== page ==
Published: 27 Mar 2015 | Last Updated: 30 Apr 2015 21:55:31

Dr Nur Hidayu Mazlan, Dr Noelia Lopez-Salesansky, Dr Charlotte Burn and Professor Dominic Wells have been awarded the 2014 Majorie (Sandiford) Whittingham Journal Article prize, from the specialist journal Animal Technology and Welfare. The prize was awarded for a combination of readability and applicability to practice.  The prize was awarded at the recent Institute of Animal Technology Congress.

Charlotte Burn, Nur Hidayu Mazlan and Noelia Lopez-Salesansky
Winners of the Marjorie (Sandiford) Whittingham Prize 2014. Photo credit: Charles Osei-Braimah

The paper describes a survey where it was investigated how laboratory mice are identification-marked in the UK. It was found that of 53 responding UK animal research institutions, there was considerable variation in methods used for individually identifying mice. Ear punching (clipping a small hole into the ear pinna; 85%) and applying marker pen to the tail (63%) were most common, but eight other methods were also used. Many respondents expressed concerns about animal welfare and research standardisation regarding certain methods.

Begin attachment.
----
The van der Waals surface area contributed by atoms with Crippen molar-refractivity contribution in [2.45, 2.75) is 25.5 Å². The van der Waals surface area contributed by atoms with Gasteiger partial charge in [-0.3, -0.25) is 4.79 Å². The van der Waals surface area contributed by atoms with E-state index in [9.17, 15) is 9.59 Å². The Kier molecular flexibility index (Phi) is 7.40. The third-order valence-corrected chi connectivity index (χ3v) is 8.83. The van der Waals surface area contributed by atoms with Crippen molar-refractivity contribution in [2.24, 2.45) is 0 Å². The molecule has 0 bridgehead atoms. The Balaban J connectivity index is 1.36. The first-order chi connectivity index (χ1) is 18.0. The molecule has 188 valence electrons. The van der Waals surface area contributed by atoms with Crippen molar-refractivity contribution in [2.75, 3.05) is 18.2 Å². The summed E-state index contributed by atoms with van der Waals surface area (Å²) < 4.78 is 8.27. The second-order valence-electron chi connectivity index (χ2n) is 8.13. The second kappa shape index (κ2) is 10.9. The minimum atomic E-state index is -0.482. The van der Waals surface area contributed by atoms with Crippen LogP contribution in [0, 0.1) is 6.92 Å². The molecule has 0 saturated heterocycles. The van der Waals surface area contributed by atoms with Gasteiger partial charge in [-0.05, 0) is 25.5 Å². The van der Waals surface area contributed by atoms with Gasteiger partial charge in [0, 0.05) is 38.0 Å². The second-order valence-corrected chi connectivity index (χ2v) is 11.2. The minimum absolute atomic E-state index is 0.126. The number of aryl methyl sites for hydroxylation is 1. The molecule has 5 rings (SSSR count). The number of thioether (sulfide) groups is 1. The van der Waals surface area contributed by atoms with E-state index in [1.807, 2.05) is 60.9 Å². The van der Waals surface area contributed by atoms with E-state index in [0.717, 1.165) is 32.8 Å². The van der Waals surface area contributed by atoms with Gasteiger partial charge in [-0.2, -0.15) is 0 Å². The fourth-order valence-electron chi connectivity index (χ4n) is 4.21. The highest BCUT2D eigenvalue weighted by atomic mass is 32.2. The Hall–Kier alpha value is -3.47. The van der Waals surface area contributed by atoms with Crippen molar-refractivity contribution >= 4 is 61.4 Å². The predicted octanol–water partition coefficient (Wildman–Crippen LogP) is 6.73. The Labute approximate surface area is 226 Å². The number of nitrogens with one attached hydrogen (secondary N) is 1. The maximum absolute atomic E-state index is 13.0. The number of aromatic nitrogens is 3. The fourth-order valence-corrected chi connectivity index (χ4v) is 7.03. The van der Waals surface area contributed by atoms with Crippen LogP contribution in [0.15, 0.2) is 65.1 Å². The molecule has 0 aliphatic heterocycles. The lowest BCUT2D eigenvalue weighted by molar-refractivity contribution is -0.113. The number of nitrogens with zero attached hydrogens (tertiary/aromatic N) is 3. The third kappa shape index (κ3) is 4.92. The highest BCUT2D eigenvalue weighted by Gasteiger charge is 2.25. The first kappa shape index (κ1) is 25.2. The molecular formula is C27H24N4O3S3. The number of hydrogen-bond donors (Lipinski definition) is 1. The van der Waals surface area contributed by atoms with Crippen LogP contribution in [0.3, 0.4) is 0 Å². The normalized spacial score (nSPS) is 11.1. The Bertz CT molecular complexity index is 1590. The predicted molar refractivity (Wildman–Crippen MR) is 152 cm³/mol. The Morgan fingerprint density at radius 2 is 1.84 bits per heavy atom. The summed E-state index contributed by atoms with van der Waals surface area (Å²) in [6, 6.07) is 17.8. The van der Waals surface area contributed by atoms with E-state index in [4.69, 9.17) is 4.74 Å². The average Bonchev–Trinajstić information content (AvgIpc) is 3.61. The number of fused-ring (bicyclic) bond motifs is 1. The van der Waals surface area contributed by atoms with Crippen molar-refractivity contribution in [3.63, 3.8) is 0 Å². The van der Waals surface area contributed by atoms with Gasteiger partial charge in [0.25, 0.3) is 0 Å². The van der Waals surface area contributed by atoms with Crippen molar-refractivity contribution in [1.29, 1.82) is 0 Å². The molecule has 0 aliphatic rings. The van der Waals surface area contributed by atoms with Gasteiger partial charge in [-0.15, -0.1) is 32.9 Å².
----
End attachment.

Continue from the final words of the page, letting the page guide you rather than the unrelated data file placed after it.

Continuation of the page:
FULL ABSTRACT: Marking mice to identify individuals is routine practice in laboratory animal facilities, but little is known about the current methods of choice or their perceived animal welfare, logistical or experimental design consequences. The survey link was sent to 83 recipients, generating 62 responses from 54 animal establishments. Most establishments were academic (61%) and over 50% of the responses were from unit managers and/or named animal care and welfare officers. The two most commonly used identification methods were ear punch or ear notch (85%) and marker pen application (63%). The use of microchips had been discontinued by 20% of institutions. Toe clip, was considered to be severely stressful or/and painful by 53% of the respondent while microchips (45%) and tail tattoo (35%) were regarded as being moderately stressful or/and painful. Ear punch or ear notch was the most commonly used method for tissue collection for genotyping. Potential welfare issues associated with each identification method are discussed in the context of the survey results.

Mazlan, NH; Lopez-Salesanksy, N; Burn, CC; Wells, DJ.
Mouse identification methods and potential welfare issues: a survey of current practice in the UK. (2014)
, 13: 1-10.


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